May 20, 2016 -
I started a joke
which started the whole world crying

Little did the Bee Gees know when Barry, Maurice and Robin Gibb wrote and released that song on their 1968 album Idea, that former NBC News anchor Tom Brokaw would adopt it as his personal theme song in May 2016.

Brokaw, for those who may not know, had the nerve to poke a little fun at the University of Alabama when he delivered the commencement address at the University of Mississippi last weekend.  As he spoke to the graduating Rebels, Brokaw joked: “I’m so relieved … If I were speaking at Alabama I’d have to use smaller words and shorter sentences.”

Cue self-righteous freak out from our friends at al.com (and University of Alabama officials).

The news site published multiple stories about Brokaw’s wisecrack, including one where it boasted that Brokaw had been “owned” by responding Tide fans who posted inane and predictable Twitter comments about national championships.

An official response from the University was also highlighted, one which to all but a handful of observers noted wallowed in a distinct lack of a sense of humor.  If there were ever a chance for the University to show some humility by responding to a throwaway joke with a good-natured jab in the opposite direction, it was wasted in a self-aggrandizing recitation of test scores.

Yet another story on al.com chronicled the negative response from Tide players to Brokaw’s comments.

Nearly a week after Brokaw’s speech, al.com columnist John Archibald weighed in, positing that the quip exemplified the worst in social decay.

Archibald opined that “hundreds of thousands” of readers were more interested in and focused on Brokaw’s jibe than they were stories of far greater import.

Because the Tom Brokaw joke explains our changing nature as well as anything in the news lately. It explains our farcical politics and refusal to deal with issues of climate change and rising crime, education and drug abuse and every daunting thing that faces us. 

Okay.  That’s enough.  Get over yourselves.

Brokaw made a joke, a small one at that.  Society didn’t make the molehill into a mountain.  No, al.com did that.

Brokaw made a tiny little throwaway joke intended to amuse his audience.  Al.com turned it into an issue.

Archibald’s argument that Brokaw’s joke is the problem is flawed from the start.  It’s not the joke that’s the problem. People have been poking fun at others (good natured or not) for as long as there have been people.  It’s the overly sensitive and unjustifiably aggrieved reaction to the quip that’s the problem.  Why was there such faux outrage?  Because in search of cheap clicks, Archibald and al.com worried the non-story like a starving hyena gnawing on a gazelle rib.

Multiple stories and multiple updates on al.com, including Archibald’s own misguided missive, propped up a puff of a story that would have died a natural death seconds after the words escaped Brokaw’s lips (and the Rebel laughter subsided) had al.com not continually fanned the flames.

Contrary to Archibald’s point, it’s not the joke that’s the problem. It’s the full bore, high and mighty wringing of hands and gnashing of teeth that followed.  That hypersensitive reaction was nurtured and encouraged by al.com’s continual focus on something so insignificant.

While we can all likely agree that the nation as a whole has become far too focused on the inane, seeking outrage where there should be none, Archibald completely misses the point. No, John, it’s not the joke itself.  There’s nothing wrong with the joke.  It’s the focus your site brought on it that’s the problem.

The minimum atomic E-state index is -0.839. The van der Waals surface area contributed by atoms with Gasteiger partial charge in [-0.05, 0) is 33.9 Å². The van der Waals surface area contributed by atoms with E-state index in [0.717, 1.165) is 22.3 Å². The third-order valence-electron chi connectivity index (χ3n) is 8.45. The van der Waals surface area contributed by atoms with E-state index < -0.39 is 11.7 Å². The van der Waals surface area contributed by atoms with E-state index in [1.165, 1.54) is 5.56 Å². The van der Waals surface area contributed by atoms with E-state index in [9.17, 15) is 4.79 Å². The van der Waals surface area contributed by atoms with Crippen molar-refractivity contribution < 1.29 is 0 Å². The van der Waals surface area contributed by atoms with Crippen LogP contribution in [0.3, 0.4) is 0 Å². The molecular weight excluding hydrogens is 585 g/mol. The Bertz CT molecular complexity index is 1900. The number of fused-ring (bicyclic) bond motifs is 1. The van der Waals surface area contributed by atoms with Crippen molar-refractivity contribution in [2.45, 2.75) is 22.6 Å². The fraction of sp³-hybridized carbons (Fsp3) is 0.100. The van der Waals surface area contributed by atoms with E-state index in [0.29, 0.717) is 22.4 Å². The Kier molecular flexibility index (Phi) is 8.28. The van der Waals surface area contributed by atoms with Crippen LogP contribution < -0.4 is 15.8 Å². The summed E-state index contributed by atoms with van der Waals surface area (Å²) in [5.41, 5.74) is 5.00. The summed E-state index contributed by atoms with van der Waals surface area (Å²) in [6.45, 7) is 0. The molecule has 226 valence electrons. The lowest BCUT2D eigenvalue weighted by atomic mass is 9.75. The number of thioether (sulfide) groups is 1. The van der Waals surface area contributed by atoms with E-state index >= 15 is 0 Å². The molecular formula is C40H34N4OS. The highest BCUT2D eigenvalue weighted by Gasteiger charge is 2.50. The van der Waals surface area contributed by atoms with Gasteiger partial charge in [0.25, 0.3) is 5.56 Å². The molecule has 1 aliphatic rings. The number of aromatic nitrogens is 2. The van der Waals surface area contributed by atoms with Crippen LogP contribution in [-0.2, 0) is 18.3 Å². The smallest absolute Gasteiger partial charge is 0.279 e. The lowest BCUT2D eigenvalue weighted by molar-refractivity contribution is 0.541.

But wait just a minute.  Why was Brokaw’s joke so offensive in the first place?  Aren’t we supposed to laugh at public officials who make comments in jest?

When Alabama offensive coordinator Lane Kiffin took to Twitter and took shots at Auburn, why that was the funniest thing ever.

Haw, haw, haw, yuk, yuk yuk!  John Talty at al.com told us how hee-freaking-larious Kiffin was with his trolling Tweets.

And that Mark Fox over at Georgia?  He’s a regular ding dang comedian! Remember when the Bulldog baseball coach told a crowd at a UGA rally that Kirby Smart was “used to beating Auburn?”  Mark Heim over at al.com does.  He wrote all about that funny remark.

Oh and baa haa haa, remember that time Obama made an Auburn joke when the Tide went to Washington?  Michael Casagrande at al.com sure does.  He made sure he highlighted it in a piece he authored in March.

And remember that gut-busting time the Bama fan put a hat on the Bo Jackson statue? al.com snickered. Auburn fans were supposed to giggle along with those all-in-good-fun shenanigans.  You know, the same sort of offense that was so egregious when somebody taped a Cam Newton jersey to Bear Bryant’s statue. Remember how that slight helped push Harvey Updyke to destroy cherished landmarks?

Funny.  That’s some knee slapping stuff right there.

A joke’s a joke.  When it’s blown out of proportion in a misplaced and indignant effort to right a wrong that never really existed as al.com, Archibald and the University itself did?  It proves a significant lack of a sense of humor and the absence of a capacity to laugh at yourself.  It displays the appearance of being too easily offended and, to be honest, smacks of an entitled sense of arrogance based in insecurity.

Instead of letting people chuckle at Brokaw’s little jab and forget it, al.com’s thin-skinned freak out — a thinness curiously absent when the “jokes’ were at Auburn’s expense — only drew attention and made Alabama and its fans look worse than they did before.

The joke, as it were, is really on them. Again.

 

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